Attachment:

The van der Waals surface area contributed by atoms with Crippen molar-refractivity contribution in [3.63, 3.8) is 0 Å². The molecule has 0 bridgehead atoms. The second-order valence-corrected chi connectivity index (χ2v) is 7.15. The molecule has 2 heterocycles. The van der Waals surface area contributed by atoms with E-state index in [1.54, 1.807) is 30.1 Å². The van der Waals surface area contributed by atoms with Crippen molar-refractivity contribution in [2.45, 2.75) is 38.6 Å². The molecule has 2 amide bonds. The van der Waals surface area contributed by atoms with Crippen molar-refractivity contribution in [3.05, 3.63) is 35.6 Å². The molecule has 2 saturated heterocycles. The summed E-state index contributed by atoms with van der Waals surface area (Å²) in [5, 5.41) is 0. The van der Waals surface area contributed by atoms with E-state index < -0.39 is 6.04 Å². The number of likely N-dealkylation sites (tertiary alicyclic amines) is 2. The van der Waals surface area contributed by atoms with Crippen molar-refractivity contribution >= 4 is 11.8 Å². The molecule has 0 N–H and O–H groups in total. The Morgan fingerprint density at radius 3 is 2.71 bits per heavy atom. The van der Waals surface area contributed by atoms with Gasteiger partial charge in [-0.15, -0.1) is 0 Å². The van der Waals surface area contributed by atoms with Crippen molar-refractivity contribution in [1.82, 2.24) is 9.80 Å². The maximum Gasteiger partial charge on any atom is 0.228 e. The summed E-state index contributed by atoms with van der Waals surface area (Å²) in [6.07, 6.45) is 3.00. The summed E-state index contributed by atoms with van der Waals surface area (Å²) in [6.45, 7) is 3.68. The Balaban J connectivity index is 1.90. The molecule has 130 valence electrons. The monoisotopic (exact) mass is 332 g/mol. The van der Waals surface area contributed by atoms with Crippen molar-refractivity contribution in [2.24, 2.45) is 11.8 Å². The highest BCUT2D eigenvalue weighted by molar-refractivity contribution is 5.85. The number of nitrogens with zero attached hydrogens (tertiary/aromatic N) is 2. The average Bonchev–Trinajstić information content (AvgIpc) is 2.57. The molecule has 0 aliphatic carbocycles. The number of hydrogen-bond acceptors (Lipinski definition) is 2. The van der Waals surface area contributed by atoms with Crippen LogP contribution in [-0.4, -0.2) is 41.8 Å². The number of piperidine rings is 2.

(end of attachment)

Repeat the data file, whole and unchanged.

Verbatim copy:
The van der Waals surface area contributed by atoms with Crippen molar-refractivity contribution in [3.63, 3.8) is 0 Å². The molecule has 0 bridgehead atoms. The second-order valence-corrected chi connectivity index (χ2v) is 7.15. The molecule has 2 heterocycles. The van der Waals surface area contributed by atoms with E-state index in [1.54, 1.807) is 30.1 Å². The van der Waals surface area contributed by atoms with Crippen molar-refractivity contribution in [2.45, 2.75) is 38.6 Å². The molecule has 2 amide bonds. The van der Waals surface area contributed by atoms with Crippen molar-refractivity contribution in [3.05, 3.63) is 35.6 Å². The molecule has 2 saturated heterocycles. The summed E-state index contributed by atoms with van der Waals surface area (Å²) in [5, 5.41) is 0. The van der Waals surface area contributed by atoms with E-state index < -0.39 is 6.04 Å². The number of likely N-dealkylation sites (tertiary alicyclic amines) is 2. The van der Waals surface area contributed by atoms with Crippen molar-refractivity contribution >= 4 is 11.8 Å². The molecule has 0 N–H and O–H groups in total. The Morgan fingerprint density at radius 3 is 2.71 bits per heavy atom. The van der Waals surface area contributed by atoms with Gasteiger partial charge in [-0.15, -0.1) is 0 Å². The van der Waals surface area contributed by atoms with Crippen molar-refractivity contribution in [1.82, 2.24) is 9.80 Å². The maximum Gasteiger partial charge on any atom is 0.228 e. The summed E-state index contributed by atoms with van der Waals surface area (Å²) in [6.07, 6.45) is 3.00. The summed E-state index contributed by atoms with van der Waals surface area (Å²) in [6.45, 7) is 3.68. The Balaban J connectivity index is 1.90. The molecule has 130 valence electrons. The monoisotopic (exact) mass is 332 g/mol. The van der Waals surface area contributed by atoms with Crippen molar-refractivity contribution in [2.24, 2.45) is 11.8 Å². The highest BCUT2D eigenvalue weighted by molar-refractivity contribution is 5.85. The number of nitrogens with zero attached hydrogens (tertiary/aromatic N) is 2. The average Bonchev–Trinajstić information content (AvgIpc) is 2.57. The molecule has 0 aliphatic carbocycles. The number of hydrogen-bond acceptors (Lipinski definition) is 2. The van der Waals surface area contributed by atoms with Crippen LogP contribution in [-0.4, -0.2) is 41.8 Å². The number of piperidine rings is 2.